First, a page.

Why Apple doesn’t support Games on Mac?
Because… Apple doesn’t care about Games on Mac!
Let’s start with getting this out of the way: the new MacBooks powered by the M1 Pro and M1 Max may have the most efficient silicon on the planet, but have done nothing to change the gaming experience on macOS. The Mac lineup is still a third-class country for games, but those who can run show lot of promise.
Digital Trends is quite frank with what the new MacBooks are to video games: these machines can pack a lot of power, but there are few to no games that actually can use wisely that amount of power:
If you want the M1 Max MacBook Pro, buy it for creative work, not for gaming.
To play games on a computer or laptop you will need a Windows PC with a GeForce graphics card. The market share for Microsoft’s operating system is just second to Android, and NVIDIA conquered the collective unconscious a while ago.
For a developer and a publisher, making a game for Mac doesn’t make financial sense, because it means selling a game to 1 of 10 desktop users.
For Apple, investing into better gaming experiences on Mac doesn’t benefit them directly, but rather ties them perpetual maintenance.
And for the gamer… well, you don’t have a Mac in the first place.
A chicken problem?
Imagine that a developer has a great idea for a game.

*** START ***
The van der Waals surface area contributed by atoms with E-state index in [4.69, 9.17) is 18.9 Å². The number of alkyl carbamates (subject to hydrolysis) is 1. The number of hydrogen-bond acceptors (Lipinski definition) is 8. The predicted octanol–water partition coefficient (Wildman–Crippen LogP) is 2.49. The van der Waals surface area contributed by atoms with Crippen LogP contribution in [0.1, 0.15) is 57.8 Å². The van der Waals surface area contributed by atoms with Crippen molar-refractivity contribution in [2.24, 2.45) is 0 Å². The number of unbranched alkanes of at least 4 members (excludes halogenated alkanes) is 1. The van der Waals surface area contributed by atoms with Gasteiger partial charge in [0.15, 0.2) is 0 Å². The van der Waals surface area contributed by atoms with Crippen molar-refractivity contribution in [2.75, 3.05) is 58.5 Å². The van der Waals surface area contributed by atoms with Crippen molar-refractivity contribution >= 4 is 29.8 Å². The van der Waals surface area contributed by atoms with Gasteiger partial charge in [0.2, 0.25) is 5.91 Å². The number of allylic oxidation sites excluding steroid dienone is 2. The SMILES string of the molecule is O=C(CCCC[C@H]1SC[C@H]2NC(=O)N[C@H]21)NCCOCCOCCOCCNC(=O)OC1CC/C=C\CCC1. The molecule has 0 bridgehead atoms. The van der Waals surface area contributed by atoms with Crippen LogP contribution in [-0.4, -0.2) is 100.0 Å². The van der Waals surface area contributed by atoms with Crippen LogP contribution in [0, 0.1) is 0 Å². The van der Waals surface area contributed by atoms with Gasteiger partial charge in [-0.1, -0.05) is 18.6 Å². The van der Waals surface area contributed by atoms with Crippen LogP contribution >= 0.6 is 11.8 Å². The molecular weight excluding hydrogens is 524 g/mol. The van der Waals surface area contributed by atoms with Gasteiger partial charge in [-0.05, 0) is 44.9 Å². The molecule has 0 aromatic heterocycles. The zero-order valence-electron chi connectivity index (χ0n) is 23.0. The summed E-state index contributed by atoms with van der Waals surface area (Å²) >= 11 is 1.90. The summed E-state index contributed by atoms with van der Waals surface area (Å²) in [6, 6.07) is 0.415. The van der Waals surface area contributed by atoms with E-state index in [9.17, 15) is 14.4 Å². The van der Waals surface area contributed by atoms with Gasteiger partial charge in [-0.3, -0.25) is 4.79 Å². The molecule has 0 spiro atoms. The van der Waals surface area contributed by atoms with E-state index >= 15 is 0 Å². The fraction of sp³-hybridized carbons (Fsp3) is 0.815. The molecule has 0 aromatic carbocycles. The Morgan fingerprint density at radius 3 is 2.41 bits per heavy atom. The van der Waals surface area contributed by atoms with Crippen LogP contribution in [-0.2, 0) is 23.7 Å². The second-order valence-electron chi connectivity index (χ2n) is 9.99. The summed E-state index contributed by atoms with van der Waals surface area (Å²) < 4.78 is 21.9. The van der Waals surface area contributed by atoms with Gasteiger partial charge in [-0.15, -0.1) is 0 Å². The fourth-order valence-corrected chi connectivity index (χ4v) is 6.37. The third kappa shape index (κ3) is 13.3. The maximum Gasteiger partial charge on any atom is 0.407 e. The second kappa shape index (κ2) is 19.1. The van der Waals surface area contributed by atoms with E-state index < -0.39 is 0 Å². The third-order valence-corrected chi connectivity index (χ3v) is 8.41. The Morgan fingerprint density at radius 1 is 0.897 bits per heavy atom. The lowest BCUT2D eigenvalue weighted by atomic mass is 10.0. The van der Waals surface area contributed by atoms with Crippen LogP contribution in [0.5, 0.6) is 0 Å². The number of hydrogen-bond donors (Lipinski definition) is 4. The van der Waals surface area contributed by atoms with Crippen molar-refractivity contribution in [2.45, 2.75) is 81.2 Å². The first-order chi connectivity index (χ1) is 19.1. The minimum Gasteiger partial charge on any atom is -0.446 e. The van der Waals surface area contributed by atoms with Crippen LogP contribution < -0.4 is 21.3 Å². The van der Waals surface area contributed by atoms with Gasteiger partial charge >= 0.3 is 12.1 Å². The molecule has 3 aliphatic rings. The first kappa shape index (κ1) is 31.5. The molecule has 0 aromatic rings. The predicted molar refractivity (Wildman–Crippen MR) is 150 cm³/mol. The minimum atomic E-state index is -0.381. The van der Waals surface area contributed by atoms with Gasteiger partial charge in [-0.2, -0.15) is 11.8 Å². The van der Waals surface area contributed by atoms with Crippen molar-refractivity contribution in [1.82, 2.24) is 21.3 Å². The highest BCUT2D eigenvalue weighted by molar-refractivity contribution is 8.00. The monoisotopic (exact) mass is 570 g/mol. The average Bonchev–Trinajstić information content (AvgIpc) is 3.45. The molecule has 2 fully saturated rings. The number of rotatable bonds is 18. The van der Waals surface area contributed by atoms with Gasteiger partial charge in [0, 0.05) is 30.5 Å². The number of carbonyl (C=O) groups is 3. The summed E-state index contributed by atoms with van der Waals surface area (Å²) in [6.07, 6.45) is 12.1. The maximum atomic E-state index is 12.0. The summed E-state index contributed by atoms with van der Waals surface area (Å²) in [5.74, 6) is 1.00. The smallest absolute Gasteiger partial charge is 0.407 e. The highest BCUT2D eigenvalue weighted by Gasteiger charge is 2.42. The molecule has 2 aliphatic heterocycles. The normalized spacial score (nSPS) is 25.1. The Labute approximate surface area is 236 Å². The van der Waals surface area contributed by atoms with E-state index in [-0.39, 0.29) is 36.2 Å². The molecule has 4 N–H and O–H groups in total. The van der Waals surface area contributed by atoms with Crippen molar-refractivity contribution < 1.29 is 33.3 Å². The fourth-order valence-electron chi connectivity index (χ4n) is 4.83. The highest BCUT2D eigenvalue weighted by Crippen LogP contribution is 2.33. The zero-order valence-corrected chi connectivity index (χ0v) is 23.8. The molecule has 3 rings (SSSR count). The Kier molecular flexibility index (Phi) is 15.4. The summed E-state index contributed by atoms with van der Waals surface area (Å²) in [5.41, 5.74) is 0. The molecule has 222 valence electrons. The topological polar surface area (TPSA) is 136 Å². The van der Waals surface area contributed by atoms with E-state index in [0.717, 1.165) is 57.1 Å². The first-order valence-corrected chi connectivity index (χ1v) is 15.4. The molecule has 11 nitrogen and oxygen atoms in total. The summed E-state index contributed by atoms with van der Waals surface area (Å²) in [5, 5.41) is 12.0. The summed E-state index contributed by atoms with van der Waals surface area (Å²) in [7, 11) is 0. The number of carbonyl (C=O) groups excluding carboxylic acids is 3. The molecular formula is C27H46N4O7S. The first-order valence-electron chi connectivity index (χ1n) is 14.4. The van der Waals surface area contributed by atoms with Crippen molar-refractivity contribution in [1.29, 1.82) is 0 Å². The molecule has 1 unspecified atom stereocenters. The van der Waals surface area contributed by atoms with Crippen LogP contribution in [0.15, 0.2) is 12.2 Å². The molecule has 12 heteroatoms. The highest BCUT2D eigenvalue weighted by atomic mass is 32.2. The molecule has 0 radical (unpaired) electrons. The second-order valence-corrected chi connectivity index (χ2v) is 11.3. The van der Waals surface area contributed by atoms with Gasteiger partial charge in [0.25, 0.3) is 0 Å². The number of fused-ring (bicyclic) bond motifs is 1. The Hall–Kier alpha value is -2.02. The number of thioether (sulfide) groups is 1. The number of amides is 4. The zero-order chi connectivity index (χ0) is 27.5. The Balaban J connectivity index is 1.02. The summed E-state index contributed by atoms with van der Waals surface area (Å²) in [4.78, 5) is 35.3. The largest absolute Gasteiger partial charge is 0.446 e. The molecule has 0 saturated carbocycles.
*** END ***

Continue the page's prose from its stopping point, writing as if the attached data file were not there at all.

Given the current affairs of the gaming industry, the main (but not exclusive) target of any project is the mobile market, which means releasing it in the App Store and Google Play Store. Having gatcha, casino-like gambling, and other predatory mechanics, just adds more reasons to target smartphones. Since these mechanics are not regulated globally, it’s very tempting as they can bring millions of dollars.
The only way Apple will give sh*t about gaming on Mac will be when there is money to be made.
Any executive can take a graph after a few weeks of launch and see when it will hit the market cap — when the game doesn’t bring more players, or for better wording, when all the players for a given platform. That’s when you hear about ports done to other smaller markets, like consoles, handhelds, and if there is little to no effort, PC. You could even see media spin-offs like comics, movies, TV series, or even other games aimed to different public. League of Legends and Dota 2 players can relate.
That’s the one and most important reason why games don’t hit Mac: the market share is not as big as the PC. Mac is the last option.
A point can be made on the Steam Deck. Strictly speaking, this PC-console hybrid has 0% market-share, but is more than an exciting gaming product than the Mac for one simple reason: it plays almost all Steam games, and developers have to make little to no effort to port their games to the Steam Deck thanks to Proton.